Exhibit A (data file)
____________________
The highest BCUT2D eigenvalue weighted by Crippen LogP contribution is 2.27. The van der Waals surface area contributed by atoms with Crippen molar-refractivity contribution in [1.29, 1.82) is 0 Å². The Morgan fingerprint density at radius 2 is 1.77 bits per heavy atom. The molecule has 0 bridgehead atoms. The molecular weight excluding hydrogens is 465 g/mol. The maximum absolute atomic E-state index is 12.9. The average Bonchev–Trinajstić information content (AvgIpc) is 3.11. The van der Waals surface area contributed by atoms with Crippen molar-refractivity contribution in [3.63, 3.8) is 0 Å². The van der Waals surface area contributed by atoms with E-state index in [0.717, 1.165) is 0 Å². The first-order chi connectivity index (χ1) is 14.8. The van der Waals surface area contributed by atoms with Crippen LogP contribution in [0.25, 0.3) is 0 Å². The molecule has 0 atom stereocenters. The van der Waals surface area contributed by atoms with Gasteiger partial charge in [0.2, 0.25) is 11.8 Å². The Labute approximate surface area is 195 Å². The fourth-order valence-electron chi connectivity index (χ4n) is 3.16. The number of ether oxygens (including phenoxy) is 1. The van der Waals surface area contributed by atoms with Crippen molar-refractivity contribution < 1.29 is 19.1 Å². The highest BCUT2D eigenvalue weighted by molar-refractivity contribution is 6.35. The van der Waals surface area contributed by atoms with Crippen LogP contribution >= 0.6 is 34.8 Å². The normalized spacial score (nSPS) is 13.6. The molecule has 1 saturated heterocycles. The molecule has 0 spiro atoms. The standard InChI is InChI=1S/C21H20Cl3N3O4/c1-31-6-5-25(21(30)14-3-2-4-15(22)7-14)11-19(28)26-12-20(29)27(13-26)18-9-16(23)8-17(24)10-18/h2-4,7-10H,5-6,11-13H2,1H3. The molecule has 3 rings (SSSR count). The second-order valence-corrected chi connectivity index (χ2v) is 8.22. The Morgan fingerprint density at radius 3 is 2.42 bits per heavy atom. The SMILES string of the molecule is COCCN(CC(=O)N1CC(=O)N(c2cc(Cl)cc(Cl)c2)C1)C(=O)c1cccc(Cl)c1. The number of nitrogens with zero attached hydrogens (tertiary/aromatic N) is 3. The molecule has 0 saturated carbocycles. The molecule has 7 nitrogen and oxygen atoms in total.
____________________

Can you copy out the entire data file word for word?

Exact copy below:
The highest BCUT2D eigenvalue weighted by Crippen LogP contribution is 2.27. The van der Waals surface area contributed by atoms with Crippen molar-refractivity contribution in [1.29, 1.82) is 0 Å². The Morgan fingerprint density at radius 2 is 1.77 bits per heavy atom. The molecule has 0 bridgehead atoms. The molecular weight excluding hydrogens is 465 g/mol. The maximum absolute atomic E-state index is 12.9. The average Bonchev–Trinajstić information content (AvgIpc) is 3.11. The van der Waals surface area contributed by atoms with Crippen molar-refractivity contribution in [3.63, 3.8) is 0 Å². The van der Waals surface area contributed by atoms with E-state index in [0.717, 1.165) is 0 Å². The first-order chi connectivity index (χ1) is 14.8. The van der Waals surface area contributed by atoms with Crippen LogP contribution in [0.25, 0.3) is 0 Å². The molecule has 0 atom stereocenters. The van der Waals surface area contributed by atoms with Gasteiger partial charge in [0.2, 0.25) is 11.8 Å². The Labute approximate surface area is 195 Å². The fourth-order valence-electron chi connectivity index (χ4n) is 3.16. The number of ether oxygens (including phenoxy) is 1. The van der Waals surface area contributed by atoms with Crippen molar-refractivity contribution < 1.29 is 19.1 Å². The highest BCUT2D eigenvalue weighted by molar-refractivity contribution is 6.35. The van der Waals surface area contributed by atoms with Crippen LogP contribution >= 0.6 is 34.8 Å². The normalized spacial score (nSPS) is 13.6. The molecule has 1 saturated heterocycles. The molecule has 0 spiro atoms. The standard InChI is InChI=1S/C21H20Cl3N3O4/c1-31-6-5-25(21(30)14-3-2-4-15(22)7-14)11-19(28)26-12-20(29)27(13-26)18-9-16(23)8-17(24)10-18/h2-4,7-10H,5-6,11-13H2,1H3. The molecule has 3 rings (SSSR count). The second-order valence-corrected chi connectivity index (χ2v) is 8.22. The Morgan fingerprint density at radius 3 is 2.42 bits per heavy atom. The SMILES string of the molecule is COCCN(CC(=O)N1CC(=O)N(c2cc(Cl)cc(Cl)c2)C1)C(=O)c1cccc(Cl)c1. The number of nitrogens with zero attached hydrogens (tertiary/aromatic N) is 3. The molecule has 0 saturated carbocycles. The molecule has 7 nitrogen and oxygen atoms in total.